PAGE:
Judge: Orange County must use tobacco money for health care, not jails
SANTA ANA, Calif. (AP) -- A Superior Court commissioner reaffirmed her preliminary ruling mandating Orange County to spend most of its tobacco settlement funds on health care, not to build jails or to ease bankruptcy debt.
Orange County's Board of Supervisors wanted Measure H, which passed overwhelmingly in November, to be declared unconstitutional.
Measure H puts at least 80 percent of the county's $950 million tobacco settlement into health care programs for the poor. Supervisors wanted to use 60 percent of the money in various public health programs and dedicate the remainder to reducing the county's 1994 bankruptcy debt and build jails.
The money can be spent beginning July 1. The county will receive $28 million in tobacco settlement money this fiscal year and as much as $35 million in annual installments over the next quarter-century.
Superior Court Commissioner Jane D. Myers on Thursday reaffirmed her Feb. 14 preliminary ruling forcing the county to use the money for health care.
Myers ruled Measure H does not interfere with the board's management or administration of county government, as the supervisors had argued.
Since implementation of the measure doesn't begin for several months, ``the Board of Supervisors sufficient time to plan for its inclusion in future budgets.''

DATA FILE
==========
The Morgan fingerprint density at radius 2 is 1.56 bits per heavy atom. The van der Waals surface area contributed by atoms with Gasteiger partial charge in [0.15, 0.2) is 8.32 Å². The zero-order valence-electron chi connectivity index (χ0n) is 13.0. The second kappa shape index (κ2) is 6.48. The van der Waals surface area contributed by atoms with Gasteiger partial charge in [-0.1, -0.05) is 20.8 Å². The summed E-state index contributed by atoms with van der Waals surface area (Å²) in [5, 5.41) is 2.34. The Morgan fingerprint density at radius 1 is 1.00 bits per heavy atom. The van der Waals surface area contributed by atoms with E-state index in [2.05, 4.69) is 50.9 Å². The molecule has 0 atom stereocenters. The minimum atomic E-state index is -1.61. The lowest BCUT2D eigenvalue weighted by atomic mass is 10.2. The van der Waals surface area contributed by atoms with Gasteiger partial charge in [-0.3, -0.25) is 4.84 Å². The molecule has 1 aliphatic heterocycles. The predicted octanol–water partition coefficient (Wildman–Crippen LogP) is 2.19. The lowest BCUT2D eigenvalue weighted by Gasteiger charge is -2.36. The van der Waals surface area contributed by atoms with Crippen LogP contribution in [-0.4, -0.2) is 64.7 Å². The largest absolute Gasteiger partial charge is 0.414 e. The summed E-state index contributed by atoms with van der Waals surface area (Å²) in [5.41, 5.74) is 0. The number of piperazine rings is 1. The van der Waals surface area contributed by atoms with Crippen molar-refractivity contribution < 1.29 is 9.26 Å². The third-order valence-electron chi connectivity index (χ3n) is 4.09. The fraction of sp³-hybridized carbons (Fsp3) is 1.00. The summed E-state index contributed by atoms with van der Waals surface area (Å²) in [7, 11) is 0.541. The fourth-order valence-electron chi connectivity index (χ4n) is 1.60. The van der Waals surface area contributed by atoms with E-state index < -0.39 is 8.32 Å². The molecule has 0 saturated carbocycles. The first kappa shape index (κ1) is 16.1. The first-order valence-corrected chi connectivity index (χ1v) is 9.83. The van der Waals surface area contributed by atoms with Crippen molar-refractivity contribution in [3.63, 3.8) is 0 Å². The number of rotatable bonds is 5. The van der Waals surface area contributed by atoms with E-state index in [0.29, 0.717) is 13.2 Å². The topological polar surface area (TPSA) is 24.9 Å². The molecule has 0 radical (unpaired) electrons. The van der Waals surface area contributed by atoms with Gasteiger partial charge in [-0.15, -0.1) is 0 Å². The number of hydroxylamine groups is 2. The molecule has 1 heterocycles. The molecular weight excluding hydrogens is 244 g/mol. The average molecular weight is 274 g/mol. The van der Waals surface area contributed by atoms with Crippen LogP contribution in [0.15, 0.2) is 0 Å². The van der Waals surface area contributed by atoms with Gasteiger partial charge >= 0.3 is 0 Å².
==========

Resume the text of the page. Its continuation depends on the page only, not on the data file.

Supervisor Chuck Smith, who pushed for the legal challenge, said supervisors will discuss the ruling at a closed session on Tuesday.
Board Chairwoman Cynthia P. Coad was out of the country Thursday. Vice Chairman Jim Silva, who was in Sacramento, said he had no comment because he had neither seen the ruling nor spoken to the county's attorney.
Supervisors Todd Spitzer and Tom Wilson, who supported Measure H, said they plan to argue against filing an appeal.
``I think the people have spoken and so have the courts,'' Wilson said.
Ben de Mayo, assistant county counsel, said there was merit in the challenge and it was up to the board to decide on whether to appeal.
Myers' ruling is the second legal setback for the county on the tobacco issue. In August, supervisors unsuccessfully tried to keep the initiative off the ballot.